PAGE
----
Teeth and bone are composed of a crystalline mineral compound of calcium and phosphate called hydroxyapatite. Carbonated liquids weaken this structure and make it susceptible to acid attack.

Plaque on teeth is composed of food debris, saliva and bacteria all mixed together to produce a slimy paste. These bacteria metabolise sugar in the diet and produce acid. This lowers the pH in the mouth and on the tooth surface underneath the plaque to below the normal pH of the mouth. When this gets to below 5.5 tooth enamel starts to demineralise [this is called the critical pH] losing its calcium and phosphorus ions into the plaque and saliva. When the pH climbs back up to 7 [neutral] this reverses, the ions flow back and the tooth enamel remineralises. If when this is happening fluoride is present it gets incorporated into the hydroxyapatite on the tooth’s surface to form fluorapertite which is more stable and resistant to acid attacks. The pH has to be much lower at 3.5 for fluorapertite to demineralise. The way fluoride works is microscopically and chemically much more complicated than this and subject to ongoing research but I think this will do for now.

All you have to know is that fluoride is A GOOD THING and essential in reducing/ stopping caries. It is at its best applied topically in toothpaste/ varnishes. You need a constant application as in tooth brushing twice a day.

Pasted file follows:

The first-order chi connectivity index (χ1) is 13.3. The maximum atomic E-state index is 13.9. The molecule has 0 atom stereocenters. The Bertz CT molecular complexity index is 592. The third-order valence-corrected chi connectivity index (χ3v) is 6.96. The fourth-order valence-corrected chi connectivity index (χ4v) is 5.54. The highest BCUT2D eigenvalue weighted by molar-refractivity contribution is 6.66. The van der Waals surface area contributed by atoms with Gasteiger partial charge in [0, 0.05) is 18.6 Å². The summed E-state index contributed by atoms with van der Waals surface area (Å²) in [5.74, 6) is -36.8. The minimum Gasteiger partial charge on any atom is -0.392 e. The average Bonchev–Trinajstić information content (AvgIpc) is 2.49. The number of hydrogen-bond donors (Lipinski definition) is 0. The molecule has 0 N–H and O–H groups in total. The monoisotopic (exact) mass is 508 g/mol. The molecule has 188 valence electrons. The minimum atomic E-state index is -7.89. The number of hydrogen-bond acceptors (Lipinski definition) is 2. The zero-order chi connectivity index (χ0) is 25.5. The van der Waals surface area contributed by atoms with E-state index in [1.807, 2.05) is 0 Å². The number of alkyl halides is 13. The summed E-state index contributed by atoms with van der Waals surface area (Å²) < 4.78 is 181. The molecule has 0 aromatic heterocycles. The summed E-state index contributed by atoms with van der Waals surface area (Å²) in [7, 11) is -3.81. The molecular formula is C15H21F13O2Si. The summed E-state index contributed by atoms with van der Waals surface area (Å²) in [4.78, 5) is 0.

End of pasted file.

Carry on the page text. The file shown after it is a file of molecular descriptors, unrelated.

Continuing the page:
It is not a magic bullet on its own, for caries to be avoided you need;-

Good oral hygiene twice a day, reduction in the amount and frequency of sugar consumption, fluoride.

Two minutes, twice a day, spit don’t rinse.

Too much fluoride.

As with anything beneficial too much is a bad thing, too much fluoride causes fluorosis in developing teeth. An enormous amount would be poisonous.

This is why the amount of toothpaste and the concentration has to be carefully monitored for children.

Don’t leave toothpaste around where small children can get hold of it and eat it out of the tube, even more attractive if it has a sweet fruity flavor!

If someone in the family has been prescribed higher dose fluoride toothpaste by their dentist for added protection for some reason be especially careful not to leave it lying around. This type of tooth paste is a POM [prescription only medicine] and only for the person it was prescribed for.

Make sure you use the right amount and the right dose of fluoride for every age group.

Under 3yrs– a small smear of toothpaste with at least 1,000ppm, twice a day supervised brushing, spit don’t rinse.

3-7yrs– a pea sized amount of toothpaste with more than 1,000ppm, twice a day supervised brushing, spit don’t rinse.

7yrs and upwards- a toothpaste with 1,300- 1,500 ppm, twice a day, spit don’t rinse.


If you think your child might have been eating the toothpaste out of the tube-

A little bit get them to drink a large volume of milk this will neutralise it.

If a 1 year old has eaten 1/3rd of a 100ml tube of adult toothpaste this would be poisonous. For a 5 year old 2/3rds of a tube. If any doubt HOSPITAL STRAIGHT AWAY.